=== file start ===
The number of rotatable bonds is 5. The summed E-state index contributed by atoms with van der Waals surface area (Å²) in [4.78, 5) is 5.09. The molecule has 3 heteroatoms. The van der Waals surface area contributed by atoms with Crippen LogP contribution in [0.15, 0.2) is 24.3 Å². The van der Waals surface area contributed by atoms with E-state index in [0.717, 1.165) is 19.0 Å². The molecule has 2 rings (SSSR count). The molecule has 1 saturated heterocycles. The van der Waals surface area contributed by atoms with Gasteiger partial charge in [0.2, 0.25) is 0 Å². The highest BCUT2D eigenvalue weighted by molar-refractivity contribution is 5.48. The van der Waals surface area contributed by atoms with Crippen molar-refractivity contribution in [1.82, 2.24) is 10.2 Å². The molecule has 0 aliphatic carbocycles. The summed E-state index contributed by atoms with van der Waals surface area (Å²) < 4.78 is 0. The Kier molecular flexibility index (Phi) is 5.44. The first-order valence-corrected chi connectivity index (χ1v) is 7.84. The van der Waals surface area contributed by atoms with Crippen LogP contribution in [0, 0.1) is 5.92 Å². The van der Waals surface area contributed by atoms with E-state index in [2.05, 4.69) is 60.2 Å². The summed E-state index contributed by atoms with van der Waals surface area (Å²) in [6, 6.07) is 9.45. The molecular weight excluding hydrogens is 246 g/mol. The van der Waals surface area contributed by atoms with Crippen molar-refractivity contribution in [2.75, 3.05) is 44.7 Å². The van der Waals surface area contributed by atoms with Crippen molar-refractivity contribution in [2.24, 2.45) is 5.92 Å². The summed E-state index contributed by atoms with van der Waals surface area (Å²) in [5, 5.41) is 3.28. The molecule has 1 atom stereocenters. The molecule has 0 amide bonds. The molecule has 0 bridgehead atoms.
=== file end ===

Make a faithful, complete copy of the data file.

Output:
The number of rotatable bonds is 5. The summed E-state index contributed by atoms with van der Waals surface area (Å²) in [4.78, 5) is 5.09. The molecule has 3 heteroatoms. The van der Waals surface area contributed by atoms with Crippen LogP contribution in [0.15, 0.2) is 24.3 Å². The van der Waals surface area contributed by atoms with E-state index in [0.717, 1.165) is 19.0 Å². The molecule has 2 rings (SSSR count). The molecule has 1 saturated heterocycles. The van der Waals surface area contributed by atoms with Gasteiger partial charge in [0.2, 0.25) is 0 Å². The highest BCUT2D eigenvalue weighted by molar-refractivity contribution is 5.48. The van der Waals surface area contributed by atoms with Crippen molar-refractivity contribution in [1.82, 2.24) is 10.2 Å². The molecule has 0 aliphatic carbocycles. The summed E-state index contributed by atoms with van der Waals surface area (Å²) < 4.78 is 0. The Kier molecular flexibility index (Phi) is 5.44. The first-order valence-corrected chi connectivity index (χ1v) is 7.84. The van der Waals surface area contributed by atoms with Crippen LogP contribution in [0, 0.1) is 5.92 Å². The van der Waals surface area contributed by atoms with E-state index in [2.05, 4.69) is 60.2 Å². The summed E-state index contributed by atoms with van der Waals surface area (Å²) in [6, 6.07) is 9.45. The molecular weight excluding hydrogens is 246 g/mol. The van der Waals surface area contributed by atoms with Crippen molar-refractivity contribution in [2.75, 3.05) is 44.7 Å². The van der Waals surface area contributed by atoms with Crippen molar-refractivity contribution in [2.24, 2.45) is 5.92 Å². The summed E-state index contributed by atoms with van der Waals surface area (Å²) in [5, 5.41) is 3.28. The molecule has 1 atom stereocenters. The molecule has 0 amide bonds. The molecule has 0 bridgehead atoms.